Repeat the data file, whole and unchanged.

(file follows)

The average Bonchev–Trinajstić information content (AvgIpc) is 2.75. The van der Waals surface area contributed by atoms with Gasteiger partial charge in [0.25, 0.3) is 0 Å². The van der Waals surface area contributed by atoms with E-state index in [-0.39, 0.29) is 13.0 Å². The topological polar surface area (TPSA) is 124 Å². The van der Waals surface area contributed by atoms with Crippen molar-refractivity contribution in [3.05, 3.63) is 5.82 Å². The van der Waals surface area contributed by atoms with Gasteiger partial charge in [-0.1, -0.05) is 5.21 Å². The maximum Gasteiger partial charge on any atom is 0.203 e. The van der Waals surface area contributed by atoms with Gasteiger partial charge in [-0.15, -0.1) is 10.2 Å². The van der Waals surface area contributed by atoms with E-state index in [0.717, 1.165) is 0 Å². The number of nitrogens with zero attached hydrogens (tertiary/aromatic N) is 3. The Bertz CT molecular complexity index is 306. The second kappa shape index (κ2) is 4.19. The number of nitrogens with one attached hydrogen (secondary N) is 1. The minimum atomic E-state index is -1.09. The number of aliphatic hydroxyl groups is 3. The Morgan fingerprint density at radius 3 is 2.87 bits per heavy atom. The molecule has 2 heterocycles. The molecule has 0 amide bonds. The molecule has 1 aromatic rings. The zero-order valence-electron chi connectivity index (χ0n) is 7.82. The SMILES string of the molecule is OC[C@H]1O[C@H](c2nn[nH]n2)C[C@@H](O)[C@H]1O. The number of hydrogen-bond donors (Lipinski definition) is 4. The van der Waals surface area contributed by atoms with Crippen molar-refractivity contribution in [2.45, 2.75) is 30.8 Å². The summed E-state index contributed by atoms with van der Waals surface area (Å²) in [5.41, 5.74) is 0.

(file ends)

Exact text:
The average Bonchev–Trinajstić information content (AvgIpc) is 2.75. The van der Waals surface area contributed by atoms with Gasteiger partial charge in [0.25, 0.3) is 0 Å². The van der Waals surface area contributed by atoms with E-state index in [-0.39, 0.29) is 13.0 Å². The topological polar surface area (TPSA) is 124 Å². The van der Waals surface area contributed by atoms with Crippen molar-refractivity contribution in [3.05, 3.63) is 5.82 Å². The van der Waals surface area contributed by atoms with Gasteiger partial charge in [-0.1, -0.05) is 5.21 Å². The maximum Gasteiger partial charge on any atom is 0.203 e. The van der Waals surface area contributed by atoms with Gasteiger partial charge in [-0.15, -0.1) is 10.2 Å². The van der Waals surface area contributed by atoms with E-state index in [0.717, 1.165) is 0 Å². The number of nitrogens with zero attached hydrogens (tertiary/aromatic N) is 3. The Bertz CT molecular complexity index is 306. The second kappa shape index (κ2) is 4.19. The number of nitrogens with one attached hydrogen (secondary N) is 1. The minimum atomic E-state index is -1.09. The number of aliphatic hydroxyl groups is 3. The Morgan fingerprint density at radius 3 is 2.87 bits per heavy atom. The molecule has 2 heterocycles. The molecule has 0 amide bonds. The molecule has 1 aromatic rings. The zero-order valence-electron chi connectivity index (χ0n) is 7.82. The SMILES string of the molecule is OC[C@H]1O[C@H](c2nn[nH]n2)C[C@@H](O)[C@H]1O. The number of hydrogen-bond donors (Lipinski definition) is 4. The van der Waals surface area contributed by atoms with Crippen molar-refractivity contribution in [2.45, 2.75) is 30.8 Å². The summed E-state index contributed by atoms with van der Waals surface area (Å²) in [5.41, 5.74) is 0.